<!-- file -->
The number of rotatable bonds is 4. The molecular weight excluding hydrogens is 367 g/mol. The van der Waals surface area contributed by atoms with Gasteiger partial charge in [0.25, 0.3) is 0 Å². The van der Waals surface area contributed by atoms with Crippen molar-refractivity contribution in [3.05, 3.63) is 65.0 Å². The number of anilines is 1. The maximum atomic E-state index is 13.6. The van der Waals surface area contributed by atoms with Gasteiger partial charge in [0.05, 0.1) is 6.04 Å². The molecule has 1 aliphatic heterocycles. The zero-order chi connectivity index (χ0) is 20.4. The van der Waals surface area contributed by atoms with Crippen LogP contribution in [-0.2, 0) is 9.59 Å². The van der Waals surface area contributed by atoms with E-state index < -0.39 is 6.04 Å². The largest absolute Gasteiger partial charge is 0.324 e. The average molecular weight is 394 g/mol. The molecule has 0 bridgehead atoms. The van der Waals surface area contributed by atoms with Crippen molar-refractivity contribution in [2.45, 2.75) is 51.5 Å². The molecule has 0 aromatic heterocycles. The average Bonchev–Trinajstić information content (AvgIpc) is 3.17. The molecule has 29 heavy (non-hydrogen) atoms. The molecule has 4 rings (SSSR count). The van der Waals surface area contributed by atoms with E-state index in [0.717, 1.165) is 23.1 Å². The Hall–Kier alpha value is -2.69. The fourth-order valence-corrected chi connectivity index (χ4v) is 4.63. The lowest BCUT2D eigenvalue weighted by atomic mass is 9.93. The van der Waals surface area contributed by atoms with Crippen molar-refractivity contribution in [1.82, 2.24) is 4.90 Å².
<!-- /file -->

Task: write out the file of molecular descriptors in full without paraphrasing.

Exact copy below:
The number of rotatable bonds is 4. The molecular weight excluding hydrogens is 367 g/mol. The van der Waals surface area contributed by atoms with Gasteiger partial charge in [0.25, 0.3) is 0 Å². The van der Waals surface area contributed by atoms with Crippen molar-refractivity contribution in [3.05, 3.63) is 65.0 Å². The number of anilines is 1. The maximum atomic E-state index is 13.6. The van der Waals surface area contributed by atoms with Gasteiger partial charge in [0.05, 0.1) is 6.04 Å². The molecule has 1 aliphatic heterocycles. The zero-order chi connectivity index (χ0) is 20.4. The van der Waals surface area contributed by atoms with Crippen LogP contribution in [-0.2, 0) is 9.59 Å². The van der Waals surface area contributed by atoms with E-state index < -0.39 is 6.04 Å². The largest absolute Gasteiger partial charge is 0.324 e. The average molecular weight is 394 g/mol. The molecule has 0 bridgehead atoms. The van der Waals surface area contributed by atoms with Crippen molar-refractivity contribution in [2.45, 2.75) is 51.5 Å². The molecule has 0 aromatic heterocycles. The average Bonchev–Trinajstić information content (AvgIpc) is 3.17. The molecule has 29 heavy (non-hydrogen) atoms. The molecule has 4 rings (SSSR count). The van der Waals surface area contributed by atoms with E-state index in [0.717, 1.165) is 23.1 Å². The Hall–Kier alpha value is -2.69. The fourth-order valence-corrected chi connectivity index (χ4v) is 4.63. The lowest BCUT2D eigenvalue weighted by atomic mass is 9.93. The van der Waals surface area contributed by atoms with Crippen molar-refractivity contribution in [1.82, 2.24) is 4.90 Å².